(original photo by Dave See; CC BY 2.0)

Things to Know about Winter Driving in Japan

Winter driving can be pretty treacherous, and you can never be too careful. When driving in Japan in the winter, remember to be aware of the road conditions. You might think that December is too early to think about heavy snowfalls, but while in Tokyo you might just feel the autumn leaves are still falling, it is the time in some northern parts of Honshu and Hokkaido that the snow piles up in alarming quantities.


Even those of you who are very seasoned to driving in wintery conditions will find it rough going when the snow starts to fly, or when driving through the mountains during winter. Here are some useful tips to remember if you’re new to winter driving here:

Check the weather conditions and the road traffic warnings before you leave

As obvious as it may sound, there will be places where you will need to be prepared with snow tires or chains and there has been cases where people get stuck because they ignored this fact. Here there is a mobile app (Japanese and English) named Japan Road Traffic Info Viewer (for iPhone), where you will find road traffic information and eventual heavy snow warnings :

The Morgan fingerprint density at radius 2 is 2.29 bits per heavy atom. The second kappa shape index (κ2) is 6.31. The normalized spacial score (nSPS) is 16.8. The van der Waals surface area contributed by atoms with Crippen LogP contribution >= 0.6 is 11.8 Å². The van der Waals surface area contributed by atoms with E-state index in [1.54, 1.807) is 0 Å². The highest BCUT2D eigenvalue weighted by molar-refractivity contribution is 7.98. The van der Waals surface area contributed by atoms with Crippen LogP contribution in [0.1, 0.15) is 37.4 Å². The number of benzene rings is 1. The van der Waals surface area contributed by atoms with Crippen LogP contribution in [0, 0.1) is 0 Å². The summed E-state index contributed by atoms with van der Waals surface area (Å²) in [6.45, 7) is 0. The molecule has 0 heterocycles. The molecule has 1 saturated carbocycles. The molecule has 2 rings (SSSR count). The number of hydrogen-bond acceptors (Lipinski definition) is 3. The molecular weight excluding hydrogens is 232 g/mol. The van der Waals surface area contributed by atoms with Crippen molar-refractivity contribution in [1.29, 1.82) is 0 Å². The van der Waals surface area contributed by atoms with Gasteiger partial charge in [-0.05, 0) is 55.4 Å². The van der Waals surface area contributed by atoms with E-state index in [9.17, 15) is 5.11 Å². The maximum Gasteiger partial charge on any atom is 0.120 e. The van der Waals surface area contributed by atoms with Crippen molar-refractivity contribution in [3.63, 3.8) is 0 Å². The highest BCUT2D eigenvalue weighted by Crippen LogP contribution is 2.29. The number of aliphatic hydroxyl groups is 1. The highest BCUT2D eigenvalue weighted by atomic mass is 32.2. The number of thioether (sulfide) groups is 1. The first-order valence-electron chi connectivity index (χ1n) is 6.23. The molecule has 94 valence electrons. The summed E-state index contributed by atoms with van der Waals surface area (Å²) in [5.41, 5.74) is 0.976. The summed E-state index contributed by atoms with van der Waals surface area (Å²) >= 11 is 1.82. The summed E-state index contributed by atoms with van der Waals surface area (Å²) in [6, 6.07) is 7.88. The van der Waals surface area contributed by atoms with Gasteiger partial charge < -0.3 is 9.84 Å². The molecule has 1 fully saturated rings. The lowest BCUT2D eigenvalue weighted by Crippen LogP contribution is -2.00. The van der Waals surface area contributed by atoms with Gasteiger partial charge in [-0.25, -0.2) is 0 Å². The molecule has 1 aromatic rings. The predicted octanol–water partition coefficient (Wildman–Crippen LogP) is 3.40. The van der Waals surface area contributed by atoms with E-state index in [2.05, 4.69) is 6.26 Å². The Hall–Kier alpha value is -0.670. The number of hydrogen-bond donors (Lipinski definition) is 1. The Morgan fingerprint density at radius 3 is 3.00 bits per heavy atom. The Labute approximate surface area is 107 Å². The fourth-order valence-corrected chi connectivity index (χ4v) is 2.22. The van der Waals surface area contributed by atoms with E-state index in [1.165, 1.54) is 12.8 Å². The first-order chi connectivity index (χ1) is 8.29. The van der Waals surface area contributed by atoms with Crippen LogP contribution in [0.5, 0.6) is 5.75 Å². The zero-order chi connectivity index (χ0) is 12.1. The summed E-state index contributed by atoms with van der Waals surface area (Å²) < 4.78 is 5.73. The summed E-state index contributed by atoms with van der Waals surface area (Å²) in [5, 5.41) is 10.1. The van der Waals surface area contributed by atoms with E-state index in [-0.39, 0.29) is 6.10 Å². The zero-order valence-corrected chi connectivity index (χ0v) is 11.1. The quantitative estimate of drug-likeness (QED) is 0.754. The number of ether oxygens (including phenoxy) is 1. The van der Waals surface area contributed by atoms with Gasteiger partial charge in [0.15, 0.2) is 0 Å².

You may also check this website: Drive Traffic (in English)

Check your equipment and gasoline!

Canadians, Americans and Europeans are use to see salted roads. However most of Japan doesn’t do that. This means that If you are used to “all-weather” tires in your home country – Be careful! You may find your car unable to get up even the smallest incline on a cold, snowy day. Snow tires or chains are imperative for winter driving in Japan! In Tokyo metropolitan you may get away with not needing snow tires, but we still recommend a set of chains to keep in the trunk. Especially if you’re driving to ski resorts. Check your gas tank as well, you will appreciate to be warm if you get stuck in the snow.

Keep snow removal kit!

This can be as simple as keeping a small windshield ice scraper, brush and foldable shovel in the trunk as well. You’ll also notice how Japanese people will fold their wiper blades away from the glass if they know snow or freezing rain will hit. This prevents the blades from cracking and makes it easy to deice the windshield later.


Enjoy the snow and stay safe!

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